Frequently Asked Questions
What causes Harmful Algal Blooms?
What causes an algal bloom? - There is no single factor which cause an algal bloom. A combination of optimum factors such as the presence of good nutrients, warm temperatures and lots of light all encourage the natural increase in numbers of blue-green algae in our waterways. Nature mostly takes care of the temperature and light, but the increased presence of nutrients such as phosphorous is largely due to poor farming practices such as high use of fertilizers and presence of livestock near water supplies, as well as effluent and run-off from towns and cities near waterways. The ponding of water and reducing river flow rates tends to improve the light and sometimes the nutrient environment for algal growth making water turbulence a major factor in bloom development. Pesticides and other chemicals may affect the natural grazers which would otherwise control algal growth and their presence increases the risk of blooms.
How do cyanobacterial blooms form? - Cyanobacterial blooms occur when algae that are normally present grow exuberantly. Within a few days, a bloom can cause clear water to become cloudy. The blooms usually float to the surface and can be many inches thick, especially near the shoreline. Cyanobacterial blooms can form in warm, slow-moving waters that are rich in nutrients such as fertilizer runoff or septic tank overflows. Blooms can occur at any time, but most often occur in late summer or early fall. They can occur in marine, estuarine, and fresh waters, but the blooms of greatest concern are the ones that occur in fresh water, such as drinking water reservoirs or recreational waters.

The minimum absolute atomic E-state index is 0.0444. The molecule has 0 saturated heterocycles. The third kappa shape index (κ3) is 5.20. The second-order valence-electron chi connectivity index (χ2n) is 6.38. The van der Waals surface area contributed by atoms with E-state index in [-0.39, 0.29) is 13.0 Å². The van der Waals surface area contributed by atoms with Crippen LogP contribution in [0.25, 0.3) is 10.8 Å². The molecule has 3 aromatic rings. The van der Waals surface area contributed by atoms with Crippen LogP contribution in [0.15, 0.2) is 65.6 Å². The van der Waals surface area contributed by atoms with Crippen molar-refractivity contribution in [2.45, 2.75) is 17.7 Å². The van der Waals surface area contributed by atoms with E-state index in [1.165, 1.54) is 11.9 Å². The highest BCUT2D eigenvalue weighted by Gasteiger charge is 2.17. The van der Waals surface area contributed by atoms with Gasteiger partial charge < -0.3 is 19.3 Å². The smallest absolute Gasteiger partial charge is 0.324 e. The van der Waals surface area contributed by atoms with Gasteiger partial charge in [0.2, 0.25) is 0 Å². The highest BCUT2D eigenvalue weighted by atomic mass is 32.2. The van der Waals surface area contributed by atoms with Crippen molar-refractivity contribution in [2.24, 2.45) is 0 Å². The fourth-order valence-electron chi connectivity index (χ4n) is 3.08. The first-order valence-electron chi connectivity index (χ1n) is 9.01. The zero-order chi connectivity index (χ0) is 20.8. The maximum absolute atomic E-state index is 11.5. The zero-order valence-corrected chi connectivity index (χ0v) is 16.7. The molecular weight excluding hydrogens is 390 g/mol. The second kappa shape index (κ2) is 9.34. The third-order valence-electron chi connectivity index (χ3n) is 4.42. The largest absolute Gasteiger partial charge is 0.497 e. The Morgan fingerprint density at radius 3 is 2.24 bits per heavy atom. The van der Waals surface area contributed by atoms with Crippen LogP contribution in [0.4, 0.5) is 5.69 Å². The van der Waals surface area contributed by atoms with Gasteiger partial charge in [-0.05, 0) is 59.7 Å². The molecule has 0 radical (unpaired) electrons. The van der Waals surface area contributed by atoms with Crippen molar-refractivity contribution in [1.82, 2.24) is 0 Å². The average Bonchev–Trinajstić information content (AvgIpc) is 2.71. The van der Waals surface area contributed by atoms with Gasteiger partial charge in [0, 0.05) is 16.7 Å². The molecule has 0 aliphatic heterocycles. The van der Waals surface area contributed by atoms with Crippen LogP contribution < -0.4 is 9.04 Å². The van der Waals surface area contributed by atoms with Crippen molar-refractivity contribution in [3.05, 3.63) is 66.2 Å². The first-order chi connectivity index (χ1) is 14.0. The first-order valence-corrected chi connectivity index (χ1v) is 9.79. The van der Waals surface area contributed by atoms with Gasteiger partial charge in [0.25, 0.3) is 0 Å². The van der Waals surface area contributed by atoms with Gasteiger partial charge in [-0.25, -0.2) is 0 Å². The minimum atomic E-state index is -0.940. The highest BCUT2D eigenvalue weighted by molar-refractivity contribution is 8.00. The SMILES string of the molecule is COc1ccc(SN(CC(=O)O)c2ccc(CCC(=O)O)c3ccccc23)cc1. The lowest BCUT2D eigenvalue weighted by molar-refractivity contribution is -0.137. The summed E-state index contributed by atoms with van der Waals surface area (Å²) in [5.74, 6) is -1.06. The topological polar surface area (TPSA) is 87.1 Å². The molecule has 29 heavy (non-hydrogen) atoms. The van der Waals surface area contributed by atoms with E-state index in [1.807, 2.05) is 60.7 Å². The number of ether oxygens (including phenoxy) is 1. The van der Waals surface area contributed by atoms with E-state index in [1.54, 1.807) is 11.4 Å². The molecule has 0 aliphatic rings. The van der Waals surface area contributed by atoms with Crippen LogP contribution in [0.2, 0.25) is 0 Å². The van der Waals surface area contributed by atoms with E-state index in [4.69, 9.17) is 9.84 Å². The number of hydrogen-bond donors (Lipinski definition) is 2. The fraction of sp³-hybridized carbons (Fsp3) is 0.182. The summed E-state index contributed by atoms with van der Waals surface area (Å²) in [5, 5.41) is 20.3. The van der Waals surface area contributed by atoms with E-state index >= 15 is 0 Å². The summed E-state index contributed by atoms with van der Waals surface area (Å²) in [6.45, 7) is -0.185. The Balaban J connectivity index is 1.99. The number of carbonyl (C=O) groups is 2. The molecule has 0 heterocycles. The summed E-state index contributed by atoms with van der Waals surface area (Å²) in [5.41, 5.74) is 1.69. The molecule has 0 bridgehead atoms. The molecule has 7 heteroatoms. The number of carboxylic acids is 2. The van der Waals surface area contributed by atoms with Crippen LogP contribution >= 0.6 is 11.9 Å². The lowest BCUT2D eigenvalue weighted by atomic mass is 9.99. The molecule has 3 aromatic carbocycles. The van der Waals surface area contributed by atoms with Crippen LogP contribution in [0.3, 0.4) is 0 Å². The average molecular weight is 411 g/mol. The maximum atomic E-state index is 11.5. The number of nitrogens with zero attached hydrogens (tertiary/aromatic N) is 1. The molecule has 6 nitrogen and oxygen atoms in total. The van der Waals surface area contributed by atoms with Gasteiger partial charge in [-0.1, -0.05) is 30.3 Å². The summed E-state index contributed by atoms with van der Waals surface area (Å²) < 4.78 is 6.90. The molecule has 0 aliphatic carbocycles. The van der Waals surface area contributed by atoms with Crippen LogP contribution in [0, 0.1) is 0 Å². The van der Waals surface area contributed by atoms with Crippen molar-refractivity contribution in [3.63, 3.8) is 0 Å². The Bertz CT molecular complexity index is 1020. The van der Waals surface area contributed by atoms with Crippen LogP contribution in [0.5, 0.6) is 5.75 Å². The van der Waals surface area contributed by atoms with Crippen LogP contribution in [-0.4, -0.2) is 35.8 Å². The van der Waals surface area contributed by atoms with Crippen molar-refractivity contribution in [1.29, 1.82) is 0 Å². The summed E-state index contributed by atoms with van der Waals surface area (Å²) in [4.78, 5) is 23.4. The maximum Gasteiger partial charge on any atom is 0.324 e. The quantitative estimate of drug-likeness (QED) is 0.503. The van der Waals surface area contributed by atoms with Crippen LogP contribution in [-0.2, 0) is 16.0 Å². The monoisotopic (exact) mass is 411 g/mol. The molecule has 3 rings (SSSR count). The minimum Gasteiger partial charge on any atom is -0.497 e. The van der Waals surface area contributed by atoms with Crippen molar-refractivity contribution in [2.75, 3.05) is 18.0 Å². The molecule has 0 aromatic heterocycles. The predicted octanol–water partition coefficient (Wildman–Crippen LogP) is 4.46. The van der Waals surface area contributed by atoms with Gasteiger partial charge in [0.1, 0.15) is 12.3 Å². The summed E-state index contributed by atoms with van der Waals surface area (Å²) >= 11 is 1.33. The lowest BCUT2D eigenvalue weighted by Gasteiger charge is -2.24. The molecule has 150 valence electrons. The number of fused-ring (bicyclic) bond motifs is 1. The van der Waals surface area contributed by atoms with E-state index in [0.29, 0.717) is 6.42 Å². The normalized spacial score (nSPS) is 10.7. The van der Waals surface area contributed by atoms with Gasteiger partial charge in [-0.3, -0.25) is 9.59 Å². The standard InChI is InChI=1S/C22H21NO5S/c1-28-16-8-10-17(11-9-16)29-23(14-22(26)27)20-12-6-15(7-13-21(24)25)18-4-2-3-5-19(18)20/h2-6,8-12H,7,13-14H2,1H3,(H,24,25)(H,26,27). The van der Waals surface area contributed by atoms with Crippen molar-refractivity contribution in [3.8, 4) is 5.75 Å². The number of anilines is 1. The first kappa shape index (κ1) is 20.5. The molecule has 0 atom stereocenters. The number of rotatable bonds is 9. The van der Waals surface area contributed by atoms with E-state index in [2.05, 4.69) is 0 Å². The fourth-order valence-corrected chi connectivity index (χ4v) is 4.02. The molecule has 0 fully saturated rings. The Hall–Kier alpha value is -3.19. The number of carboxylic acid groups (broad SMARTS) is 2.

I've heard zebra mussels are causing the blooms. How does that work? - Zebra mussels have been implicates as a factor promoting the formation of harmful algal blooms in the Great Lakes region, particularly for low-phosphorus inland lakes. By removing natural competitors (green algae) and/or altering the chemical composition of the water, zebra mussels may promote HABs. Zebra mussels have been shown to be capable of selecting which algae they consume -- spitting out presumably toxic forms such as Microcystis. By filtering the water, zebra mussels also increase the amount of light reaching the bottom of the lake, which promotes the growth of large benthic forms of algae such as Ciadophora which may break free during storms or due to wave action to form floating mats or wash up on the beaches.
Can you get a blue-green algal bloom in winter? - Yes, however, this is less likely than in summer. Algal blooms can occur at any time of year as long as conditions such as temperature and nutrients are right for growing.